The euro zone eked out growth in the final three months of 2022, avoiding a recession even as sky-high energy costs, waning confidence and rising interest rates took a toll on the currency bloc's economy, new data from Eurostat shows.
Gross domestic product (GDP) in the euro zone expanded by 0.1 per cent in the fourth quarter, outperforming expectations in a Reuters poll for a 0.1 per cent drop. Compared to a year earlier, growth was 1.9 per cent, above expectations of 1.8 per cent.
The Irish economy grew by a better-than-expected 12.2 per cent last year despite a severe cost-of-living squeeze and a significant slowdown in the global economy.
This was significantly ahead of Government forecasts and made Ireland the fastest growing economy in Europe once again.
The figures show GDP, the standard measure of growth, grew by an estimated 3.5 per cent in Ireland in the final three months of last year compared with the previous quarter.
Among the bloc's biggest countries, Germany and Italy recorded negative growth rates for the quarter but France and Spain expanded, Eurostat added, based on a flash estimate that is subject to revisions.
GDP growth figures for Ireland are skewed by the outsized role that multinational firms play in the economy, particularly in the pharmaceutical sector, which have continued to trade strongly despite the deteriorating international outlook.
Russia's nearly year-old war in Ukraine has proved costly for the euro zone, which now spans 350 million people in 20 countries, given some members' heavy reliance on cheap energy.
Surging oil and gas prices have depleted savings and held back investment while forcing the European Central Bank into unprecedented rate hikes to arrest inflation.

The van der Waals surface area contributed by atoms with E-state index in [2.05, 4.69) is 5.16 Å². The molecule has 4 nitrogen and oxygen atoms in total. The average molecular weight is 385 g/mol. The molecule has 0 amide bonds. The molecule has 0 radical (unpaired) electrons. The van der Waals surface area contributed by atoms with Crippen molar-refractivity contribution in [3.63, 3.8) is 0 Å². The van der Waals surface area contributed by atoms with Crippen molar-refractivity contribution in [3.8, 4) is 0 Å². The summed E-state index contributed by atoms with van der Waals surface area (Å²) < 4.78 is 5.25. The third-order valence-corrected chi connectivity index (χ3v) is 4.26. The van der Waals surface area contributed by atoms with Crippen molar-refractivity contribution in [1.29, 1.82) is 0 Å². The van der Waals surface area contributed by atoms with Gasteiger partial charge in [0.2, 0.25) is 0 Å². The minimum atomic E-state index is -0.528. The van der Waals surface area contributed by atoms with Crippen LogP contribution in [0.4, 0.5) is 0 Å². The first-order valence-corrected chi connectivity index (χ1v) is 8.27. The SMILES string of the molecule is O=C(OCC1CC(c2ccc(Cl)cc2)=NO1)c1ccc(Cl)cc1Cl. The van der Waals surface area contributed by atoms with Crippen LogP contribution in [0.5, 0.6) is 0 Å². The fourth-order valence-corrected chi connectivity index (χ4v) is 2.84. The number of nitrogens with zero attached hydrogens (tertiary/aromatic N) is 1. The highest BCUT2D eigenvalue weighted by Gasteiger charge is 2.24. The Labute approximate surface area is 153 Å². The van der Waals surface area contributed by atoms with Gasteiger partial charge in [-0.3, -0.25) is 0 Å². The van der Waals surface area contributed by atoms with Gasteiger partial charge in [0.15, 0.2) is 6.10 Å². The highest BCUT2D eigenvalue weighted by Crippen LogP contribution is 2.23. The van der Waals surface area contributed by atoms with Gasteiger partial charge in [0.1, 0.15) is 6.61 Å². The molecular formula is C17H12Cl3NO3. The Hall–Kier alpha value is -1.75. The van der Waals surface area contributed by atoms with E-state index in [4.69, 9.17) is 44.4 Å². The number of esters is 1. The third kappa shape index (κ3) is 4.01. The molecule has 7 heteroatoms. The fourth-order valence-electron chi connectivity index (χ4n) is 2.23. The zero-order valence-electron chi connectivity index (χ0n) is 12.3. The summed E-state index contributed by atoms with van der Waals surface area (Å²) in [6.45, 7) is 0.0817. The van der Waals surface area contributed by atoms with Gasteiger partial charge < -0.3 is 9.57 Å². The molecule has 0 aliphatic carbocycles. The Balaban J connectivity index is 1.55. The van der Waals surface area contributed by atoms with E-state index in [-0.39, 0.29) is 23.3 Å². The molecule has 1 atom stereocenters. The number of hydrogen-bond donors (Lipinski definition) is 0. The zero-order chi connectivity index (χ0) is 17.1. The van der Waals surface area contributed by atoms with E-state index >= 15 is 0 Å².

But the economy has displayed some unexpected resilience, too, much like during the Covid-19 pandemic, when growth outperformed expectations as businesses adjusted faster to changed circumstances than policymakers had predicted.
More recent figures like a crucial confidence indicator or the latest PMI data suggest that growth has hit bottom already and a slow recovery is underway, helped by a mild winter that has limited energy spending.
With market based energy prices hovering at pre-war levels, the International Monetary Fund upgraded its growth projection for the bloc on Monday, citing unexpected resilience, helped by generous government support.
The IMF now sees growth at 0.7 per cent for the full year, above its 0.5 per cent forecast of October and the 0.5 per cent predicted by the European Central Bank in December.
But even if the bloc is doing better than feared, growth in 2023 will be among the weakest on record due to a large drop in real incomes and surging interest rates.
The ECB has raised rates by a combined 2.5 percentage points to 2 per cent since July to tame inflation, and markets see another 1.5 percentage points of increases by mid-year, which would put the deposit rate at its highest level since the turn of the century.
Such a rapid increase is putting a brake on bank lending, a key source of credit for businesses, and access to loans has already suffered the biggest drop last quarter since the bloc's 2011 debt crisis.